Meet Moe, Learn from His Tragic Story

In this week’s column, North Bend resident and pet training guru at Le Chic Pet, Melissa Grant, recounts a tragic local pet death with the hope of educating more owners and keeping more pets safe.

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Meet Moe

I met Moe in the early days of my career as a dog trainer. He was one of my very first clients and always one of my favorites. A big, goofy Labradoodle, he was always eager to please and have fun. He took my classes and I did private training with his owner, who has remained a close friend. moe2

We knew from the beginning that Moe had a tendency to eat things he shouldn’t – socks, dish towels, gloves, panties, plastic bags and pencil leads. You name it, Moe contemplated eating it. It was a bad habit in his youth that sent him to ER more than once, but in his later years he grew out of it. Or so we thought.

A few weeks ago, Moe’s bad habit caught up to him and now Moe is gone. Moe died from eating some human medication meant for his Mom. No one is to blame. Mom was careful with her medication and put it out of reach of hungry Moe, but a chain events and a curious cat on the counter caused the medication to end up on the floor.

Moe’s owner called me around 6PM asking if a small amount of anti-inflammatories would hurt Moe and his brother Joe. AT this point, they weren’t sure if either dog had consumed any medication. I said call the vet and head to his office.

Moe died by 1AM and Joe spent several days in the hospital. They consumed possibly 7 pills between the two of them – and it was enough to take sweet goofy Moe. It’s very sad and I’ll miss Moe terribly.

Do you know all the things that could potentially harm your dog?

Human Medications

There some human medications that are ok for dogs. My own dog takes some for a stomach condition. Most, however, are horribly dangerous and toxic to animals.

If you suspect your dog has consumed any amount of any medication, the first thing to do is call your vet. Do not hesitate. Call immediately. If for some reason you cannot call your vet, there is poison control for animals at (888) 426-4435. There may be a charge to your credit card, but it is information you need to know to save your pet.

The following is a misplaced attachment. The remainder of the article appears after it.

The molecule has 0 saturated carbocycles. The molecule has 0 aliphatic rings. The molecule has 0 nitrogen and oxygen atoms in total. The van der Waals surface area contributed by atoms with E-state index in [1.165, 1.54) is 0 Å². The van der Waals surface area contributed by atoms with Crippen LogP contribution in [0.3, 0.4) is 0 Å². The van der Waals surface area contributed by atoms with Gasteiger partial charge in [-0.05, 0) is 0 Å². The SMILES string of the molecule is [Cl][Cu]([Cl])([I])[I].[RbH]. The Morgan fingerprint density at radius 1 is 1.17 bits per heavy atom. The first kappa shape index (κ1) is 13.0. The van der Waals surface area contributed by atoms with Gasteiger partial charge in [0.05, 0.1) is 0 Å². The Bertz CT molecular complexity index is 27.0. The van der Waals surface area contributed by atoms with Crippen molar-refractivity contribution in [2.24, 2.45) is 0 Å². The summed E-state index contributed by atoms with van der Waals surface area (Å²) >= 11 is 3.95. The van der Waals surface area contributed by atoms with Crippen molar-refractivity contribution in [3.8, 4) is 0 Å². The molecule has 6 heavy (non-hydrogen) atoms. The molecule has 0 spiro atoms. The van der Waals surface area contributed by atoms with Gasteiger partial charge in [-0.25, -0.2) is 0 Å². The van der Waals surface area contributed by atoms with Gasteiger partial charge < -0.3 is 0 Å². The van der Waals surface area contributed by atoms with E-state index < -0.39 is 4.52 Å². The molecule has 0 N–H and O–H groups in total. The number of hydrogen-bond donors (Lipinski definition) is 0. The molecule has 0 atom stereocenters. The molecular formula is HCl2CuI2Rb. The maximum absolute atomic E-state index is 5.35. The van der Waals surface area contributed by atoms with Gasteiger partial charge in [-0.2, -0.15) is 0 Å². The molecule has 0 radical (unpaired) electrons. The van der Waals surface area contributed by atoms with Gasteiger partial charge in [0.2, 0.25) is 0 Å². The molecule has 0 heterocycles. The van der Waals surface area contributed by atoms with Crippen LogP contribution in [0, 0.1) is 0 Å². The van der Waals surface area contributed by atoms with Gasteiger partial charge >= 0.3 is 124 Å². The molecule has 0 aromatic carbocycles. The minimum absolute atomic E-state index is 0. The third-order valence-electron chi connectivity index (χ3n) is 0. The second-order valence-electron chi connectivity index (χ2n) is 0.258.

Toxic Plants

In addition to human medications, there are approximately 400 plants toxic to dogs. Some may just cause an upset tummy, but depending on the health and age of your pet, some could be deadly. If you have a dog like Moe that feels the need to taste the world, it’s good to know what’s in your yard and house – and how it could potentially harm your animal. Examples of toxic plants are: African Violets, Poinsettia, Holly and Peonies.

Fruits and Nuts

Fruits and nuts can be a danger too. For example, be careful of peach pits. They contain cyanide. Macadamia nuts can cause depression, weakness (especially of rear limbs), vomiting and tremors. Raisins and grapes are extremely dangerous. I almost lost another large Lab client to a small lunch-sized box of raisins. They can cause acute renal failure; vomiting and diarrhea are the first sings you may have a problem.

Other Types of Human Food

Lastly, we all know not to feed chocolate to our dogs (the darker the chocolate, the more toxic it is), but did you know that onions and garlic can both be toxic to dogs? Yeast dough can expand in dogs’ intestines and possibly cause a rupture. Xylitol (sugar substitute) can cause low blood sugar and liver failure. Some foods which are edible for humans, and even other animals species, but pose hazards for dogs due to their different metabolisms.

So be careful when you take your medications. Don’t feed your dog any human food and research new plants you bring into your home and garden. Do it for Moe. He’d want your pooches to be safe…even if he might want eat all your dish towels. Here’s hoping dish towels are beef flavored wherever Moe is.

RIP Moe

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Moe

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